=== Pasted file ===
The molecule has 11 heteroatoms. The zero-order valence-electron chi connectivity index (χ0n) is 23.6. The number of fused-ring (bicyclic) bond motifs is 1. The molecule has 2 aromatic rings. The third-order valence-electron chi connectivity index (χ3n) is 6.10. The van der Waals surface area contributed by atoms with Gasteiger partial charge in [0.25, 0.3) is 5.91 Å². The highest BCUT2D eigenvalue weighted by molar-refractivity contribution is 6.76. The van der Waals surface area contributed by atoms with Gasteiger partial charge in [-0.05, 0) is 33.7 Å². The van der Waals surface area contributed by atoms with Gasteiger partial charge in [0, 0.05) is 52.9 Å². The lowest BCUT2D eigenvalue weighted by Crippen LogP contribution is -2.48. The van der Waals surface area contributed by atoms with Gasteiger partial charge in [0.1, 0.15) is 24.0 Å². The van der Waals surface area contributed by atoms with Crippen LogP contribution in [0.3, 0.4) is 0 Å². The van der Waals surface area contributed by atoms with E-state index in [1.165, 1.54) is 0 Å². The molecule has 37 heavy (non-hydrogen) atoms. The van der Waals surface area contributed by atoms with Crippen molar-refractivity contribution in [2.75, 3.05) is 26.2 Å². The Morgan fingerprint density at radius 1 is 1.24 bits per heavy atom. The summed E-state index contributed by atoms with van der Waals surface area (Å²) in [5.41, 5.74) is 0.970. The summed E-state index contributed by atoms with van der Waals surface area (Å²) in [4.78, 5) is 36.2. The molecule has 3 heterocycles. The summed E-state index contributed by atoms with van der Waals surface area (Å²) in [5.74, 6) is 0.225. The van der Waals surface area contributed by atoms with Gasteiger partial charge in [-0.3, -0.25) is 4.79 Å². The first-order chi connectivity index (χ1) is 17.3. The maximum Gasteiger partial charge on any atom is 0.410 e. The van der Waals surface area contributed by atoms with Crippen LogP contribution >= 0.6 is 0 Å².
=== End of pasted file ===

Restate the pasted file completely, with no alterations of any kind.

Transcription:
The molecule has 11 heteroatoms. The zero-order valence-electron chi connectivity index (χ0n) is 23.6. The number of fused-ring (bicyclic) bond motifs is 1. The molecule has 2 aromatic rings. The third-order valence-electron chi connectivity index (χ3n) is 6.10. The van der Waals surface area contributed by atoms with Gasteiger partial charge in [0.25, 0.3) is 5.91 Å². The highest BCUT2D eigenvalue weighted by molar-refractivity contribution is 6.76. The van der Waals surface area contributed by atoms with Gasteiger partial charge in [-0.05, 0) is 33.7 Å². The van der Waals surface area contributed by atoms with Gasteiger partial charge in [0, 0.05) is 52.9 Å². The lowest BCUT2D eigenvalue weighted by Crippen LogP contribution is -2.48. The van der Waals surface area contributed by atoms with Gasteiger partial charge in [0.1, 0.15) is 24.0 Å². The van der Waals surface area contributed by atoms with Crippen LogP contribution in [0.3, 0.4) is 0 Å². The van der Waals surface area contributed by atoms with E-state index in [1.165, 1.54) is 0 Å². The molecule has 37 heavy (non-hydrogen) atoms. The van der Waals surface area contributed by atoms with Crippen molar-refractivity contribution in [2.75, 3.05) is 26.2 Å². The Morgan fingerprint density at radius 1 is 1.24 bits per heavy atom. The summed E-state index contributed by atoms with van der Waals surface area (Å²) in [5.41, 5.74) is 0.970. The summed E-state index contributed by atoms with van der Waals surface area (Å²) in [4.78, 5) is 36.2. The molecule has 3 heterocycles. The summed E-state index contributed by atoms with van der Waals surface area (Å²) in [5.74, 6) is 0.225. The van der Waals surface area contributed by atoms with Gasteiger partial charge in [-0.3, -0.25) is 4.79 Å². The first-order chi connectivity index (χ1) is 17.3. The maximum Gasteiger partial charge on any atom is 0.410 e. The van der Waals surface area contributed by atoms with Crippen LogP contribution >= 0.6 is 0 Å².